Car washing doesn’t offer the above benefits. It’s easy to differentiate between a car that’s been detailed and one that has been merely washed just by looking at the exterior.
Car Washes Do Not Clean the Car’s Interior
Car washes, especially automatic ones, do not clean your car’s interior. They deal with the car’s exterior and leave you to sort out the interior.
Your car’s interior can get filthy quickly if you neglect it. Food particles, spills, and anything that drops on your car’s hard-to-reach places can become a breeding ground for bacteria.
This study about bacteria in car interiors found that the accumulation of human skin in vehicles can cause unpleasant odors. Some bacteria from accumulated human skin can cause severe health conditions.
Furthermore, it can spread diseases as anyone entering the car can leave with the bacteria.
Therefore, it’s imperative that you get your car’s interior cleaned thoroughly by car detailers.
Car detailers explore every nook and crevice in your car, removing all foreign matter and leaving it spotlessly clean.
Air vents, cup holders, windows, door jambs, console, dashboard, seats, floor, and interior roof all get a deep clean. Furthermore, detailers vacuum every spot that can hide dirt, leaving your car’s interior looking fresh.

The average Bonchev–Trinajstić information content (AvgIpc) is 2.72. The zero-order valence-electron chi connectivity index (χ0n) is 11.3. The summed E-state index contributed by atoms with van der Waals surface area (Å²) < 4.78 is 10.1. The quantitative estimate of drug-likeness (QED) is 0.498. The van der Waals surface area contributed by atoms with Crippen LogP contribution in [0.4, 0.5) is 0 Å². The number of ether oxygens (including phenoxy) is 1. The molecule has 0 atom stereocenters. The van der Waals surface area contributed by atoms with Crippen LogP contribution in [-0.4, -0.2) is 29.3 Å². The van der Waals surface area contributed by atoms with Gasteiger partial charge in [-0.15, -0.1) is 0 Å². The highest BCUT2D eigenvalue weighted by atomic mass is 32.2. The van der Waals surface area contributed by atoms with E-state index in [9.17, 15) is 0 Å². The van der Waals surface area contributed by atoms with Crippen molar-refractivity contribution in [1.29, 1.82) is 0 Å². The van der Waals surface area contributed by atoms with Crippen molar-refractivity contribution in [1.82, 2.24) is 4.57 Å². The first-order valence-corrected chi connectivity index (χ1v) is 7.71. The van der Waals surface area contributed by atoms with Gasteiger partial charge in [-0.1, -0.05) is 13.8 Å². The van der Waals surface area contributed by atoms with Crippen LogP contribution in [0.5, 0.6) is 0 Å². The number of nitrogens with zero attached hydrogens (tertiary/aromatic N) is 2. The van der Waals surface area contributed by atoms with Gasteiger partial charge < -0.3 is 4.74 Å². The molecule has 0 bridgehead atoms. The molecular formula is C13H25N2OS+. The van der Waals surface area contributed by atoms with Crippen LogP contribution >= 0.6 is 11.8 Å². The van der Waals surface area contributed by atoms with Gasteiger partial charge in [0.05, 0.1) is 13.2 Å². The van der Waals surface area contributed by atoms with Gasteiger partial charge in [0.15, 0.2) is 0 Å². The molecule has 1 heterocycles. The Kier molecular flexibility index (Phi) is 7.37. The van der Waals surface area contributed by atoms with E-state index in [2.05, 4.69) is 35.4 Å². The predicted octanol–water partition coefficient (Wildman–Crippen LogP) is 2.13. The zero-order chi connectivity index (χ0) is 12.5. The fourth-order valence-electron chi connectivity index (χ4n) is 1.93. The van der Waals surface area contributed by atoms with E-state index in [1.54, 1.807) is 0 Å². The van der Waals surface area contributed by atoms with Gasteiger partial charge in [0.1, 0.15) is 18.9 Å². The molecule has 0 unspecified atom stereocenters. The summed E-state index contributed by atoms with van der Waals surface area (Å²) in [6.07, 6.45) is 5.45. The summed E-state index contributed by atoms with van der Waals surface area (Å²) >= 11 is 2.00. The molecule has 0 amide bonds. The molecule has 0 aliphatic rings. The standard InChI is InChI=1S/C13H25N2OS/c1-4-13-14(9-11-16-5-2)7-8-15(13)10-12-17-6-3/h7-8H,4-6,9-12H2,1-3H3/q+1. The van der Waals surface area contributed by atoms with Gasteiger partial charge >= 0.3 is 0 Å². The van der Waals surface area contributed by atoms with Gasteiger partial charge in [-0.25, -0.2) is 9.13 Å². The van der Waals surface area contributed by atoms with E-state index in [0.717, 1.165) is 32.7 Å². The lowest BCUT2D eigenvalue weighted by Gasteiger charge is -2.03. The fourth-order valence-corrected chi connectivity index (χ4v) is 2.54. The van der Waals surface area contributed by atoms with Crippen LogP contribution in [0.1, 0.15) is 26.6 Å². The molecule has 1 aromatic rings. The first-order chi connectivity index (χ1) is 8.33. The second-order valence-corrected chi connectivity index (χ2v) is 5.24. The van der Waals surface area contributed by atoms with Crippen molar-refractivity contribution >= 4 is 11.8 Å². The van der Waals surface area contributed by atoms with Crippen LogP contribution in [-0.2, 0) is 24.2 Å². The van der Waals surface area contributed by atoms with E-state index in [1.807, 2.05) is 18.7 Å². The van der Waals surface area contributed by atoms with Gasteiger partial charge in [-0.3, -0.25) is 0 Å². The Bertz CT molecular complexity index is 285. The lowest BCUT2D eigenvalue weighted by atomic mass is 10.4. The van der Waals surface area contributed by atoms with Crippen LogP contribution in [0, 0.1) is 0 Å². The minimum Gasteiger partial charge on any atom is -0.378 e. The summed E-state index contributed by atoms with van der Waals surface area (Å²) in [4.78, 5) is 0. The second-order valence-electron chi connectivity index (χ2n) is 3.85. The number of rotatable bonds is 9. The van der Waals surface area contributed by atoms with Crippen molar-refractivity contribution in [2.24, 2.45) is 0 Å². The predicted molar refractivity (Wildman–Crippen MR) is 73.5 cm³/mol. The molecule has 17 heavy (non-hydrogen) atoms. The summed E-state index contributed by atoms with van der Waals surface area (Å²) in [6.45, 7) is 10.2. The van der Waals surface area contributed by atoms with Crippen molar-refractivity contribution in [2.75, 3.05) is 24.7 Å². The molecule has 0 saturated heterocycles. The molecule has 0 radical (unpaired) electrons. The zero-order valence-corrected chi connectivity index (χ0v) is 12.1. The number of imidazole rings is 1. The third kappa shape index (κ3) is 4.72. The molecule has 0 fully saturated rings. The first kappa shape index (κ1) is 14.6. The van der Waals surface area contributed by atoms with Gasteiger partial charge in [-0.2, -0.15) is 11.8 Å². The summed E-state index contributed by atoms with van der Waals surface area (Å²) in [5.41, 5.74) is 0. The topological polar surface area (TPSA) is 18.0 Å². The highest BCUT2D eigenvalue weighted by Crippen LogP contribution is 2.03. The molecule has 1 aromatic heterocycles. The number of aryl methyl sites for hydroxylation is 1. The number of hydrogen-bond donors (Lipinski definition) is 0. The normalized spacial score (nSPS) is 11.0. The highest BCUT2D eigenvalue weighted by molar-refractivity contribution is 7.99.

Some detailers also include steam cleaning to remove toxic residue.
Car Washes Are Much Faster
Automatic car washes clean your vehicle faster than any other type of car wash. It only takes three minutes for a touchless car wash to finish the job.
Soft-touch car washes take a minute longer.
Such car washes attract people because they execute the job quickly at a low price. However, anything done fast and cheap is almost always of low quality.
You’ll spend five minutes at the car wash and leave with a car that’s not clean. It’s better to pay someone more money to hand wash your car than use an automatic car wash: hand washing is more effective than machine washing.
It will cost you more and take more time, but it’s worth it.
Car detailing will take far longer and cost more, but the benefits are priceless. In the long run, car detailing might save you money.
Car Detailing Needs To Be Performed Less Often Than Washing
It’s recommended that you clean your car at least once every two weeks. Irregular dirt like road salt and tar requires immediate cleaning to prevent car damage.
Detailers suggest that you detail your car two to three times a year, depending on how you treat your vehicle.
If you wash, clean, and wax your car regularly, two trips to the detailer annually will cut it. If not, consider visiting the detailer three times a year.
You are best placed to determine the frequency of your detailing visits, but there is little chance that your car will need detailing every two weeks.
However, your car needs washing at least once every two weeks.